LAS VEGAS—Like Samsung’s smartphones and tablets? You might also like its new PCs. That seems to be the message Samsung is sending, anyway, with the two updates to its PC offerings announced Monday at CES 2014—a complete revamp of the ATIV One 7 all-in-one and a less-exhaustive upgrade of the ATIV Book 9 laptop. Both are fine machines in their own right, though it’s clear that Samsung hopes you’ll buy into its entire ecosystem, from phones to tablets to computers, in order to get the most out of your devices.
ATIV One 7 2014 Edition
Samsung’s Galaxy line of phones and tablets holds a large portion of the Android market, so it isn’t surprising to see Samsung try to capitalize on entrenched Galaxy users with its PC hardware.
It starts with design. The ATIV One 7 2014 Edition eschews last year’s black, HDTV-like design for soft white curves. And at first glance, it’s basically a gigantic Galaxy S4 with a 24-inch 1080p screen that’s mounted on a base in landscape view. It’s a smart move for Samsung—capitalizing on the now-ubiquitous look of the Galaxy devices could make it easier for consumers to instantly associate Galaxy phones with this computer.
It’s an attractive machine no matter what phone you use, but the design indicates Samsung is clearly aiming this at those who’ve bought into the Galaxy ecosystem—even more than it did with last year’s model. Does your Galaxy phone mean that much to you? Samsung is betting on it.
(This incarnation of the ATIV One 7 is also suspiciously iMac-like, if we’re being honest.)
The ATIV One 7 includes Samsung Link and SideSync 2.0, two proprietary Samsung technologies that turn the computer into a cloud hub for video and music storage, and allow you to hook your Galaxy phone into your computer (for instance, by answering text messages from your PC). And you’ll even be able to access your ATIV One’s music library from your Galaxy phone or tablet while the computer is powered down.
And with included HDMI in/out, the ATIV One 7 looks like it will be a great entertainment hub even if you don’t own another Galaxy device.
But is it enough?
We’ll see. Outside a few perks (like a 178-degree viewing angle), the machine has mid-range specs, with a fourth-generation Intel Core processor (i3 or i5) and an integrated graphics card. That’s solid, but isn’t going to push the PC envelope the way the Galaxy phones push the mobile market forward.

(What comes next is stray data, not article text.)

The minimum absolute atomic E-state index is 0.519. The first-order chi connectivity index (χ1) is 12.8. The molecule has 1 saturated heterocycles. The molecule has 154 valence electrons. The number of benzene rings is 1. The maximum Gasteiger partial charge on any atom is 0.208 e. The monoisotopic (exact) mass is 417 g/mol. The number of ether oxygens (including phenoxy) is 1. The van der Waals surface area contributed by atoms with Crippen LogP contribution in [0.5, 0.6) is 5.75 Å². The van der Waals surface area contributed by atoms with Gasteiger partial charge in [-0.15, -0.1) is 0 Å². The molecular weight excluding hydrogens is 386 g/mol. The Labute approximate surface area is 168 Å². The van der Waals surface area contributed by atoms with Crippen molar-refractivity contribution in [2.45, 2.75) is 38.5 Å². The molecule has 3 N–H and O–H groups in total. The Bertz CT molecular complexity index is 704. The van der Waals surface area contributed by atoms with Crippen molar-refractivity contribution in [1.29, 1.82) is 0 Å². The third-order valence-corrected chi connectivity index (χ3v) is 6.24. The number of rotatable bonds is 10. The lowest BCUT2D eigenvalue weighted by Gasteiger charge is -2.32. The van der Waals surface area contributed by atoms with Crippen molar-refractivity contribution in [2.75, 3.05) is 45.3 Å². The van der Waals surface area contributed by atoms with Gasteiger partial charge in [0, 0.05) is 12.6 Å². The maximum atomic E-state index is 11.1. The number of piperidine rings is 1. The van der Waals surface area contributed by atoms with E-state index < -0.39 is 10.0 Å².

ATIV Book 9 2014 Edition
The 2014 ATIV Book 9 received a more incremental change than its desktop counterpart. It looks almost exactly like last year’s model, though if you get the ruler out you’ll find that its 1080p touchscreen now measures 15.6 inches compared to last year’s 15.0-inch version. Despite the slight increase in screen real estate, Samsung also managed to drastically boost the advertised battery life: The company says the 2014 edition will last up to 14 hours on a single charge, compared to 11 hours for last year’s model.
The Book 9’s keyboard also gets an upgrade, as Samsung ditched the flat keyboard from last year in favor of a curved surface.
Apart from those changes, the Book 9 is in most respects similar to last year’s machine—a 4th-gen Core i5 processor (an upgrade to the i7 is also available), Intel integrated graphics, 8GB of DDR3 memory, 256GB of storage, and the same aerodynamic black shell.
Samsung Link and SideSync 2.0 have also found their way into the Book 9, increasing the notebook’s utility for Galaxy owners if no one else.
Again, it’s a fine machine, though not world-changing. The Galaxy integration is the main draw here, and we’ll see whether it plays out well for Samsung in this faltering PC market.
As for when you can bring either of these shiny new PCs home with you, we don’t know yet. Samsung has yet to announce pricing or availability as of this writing.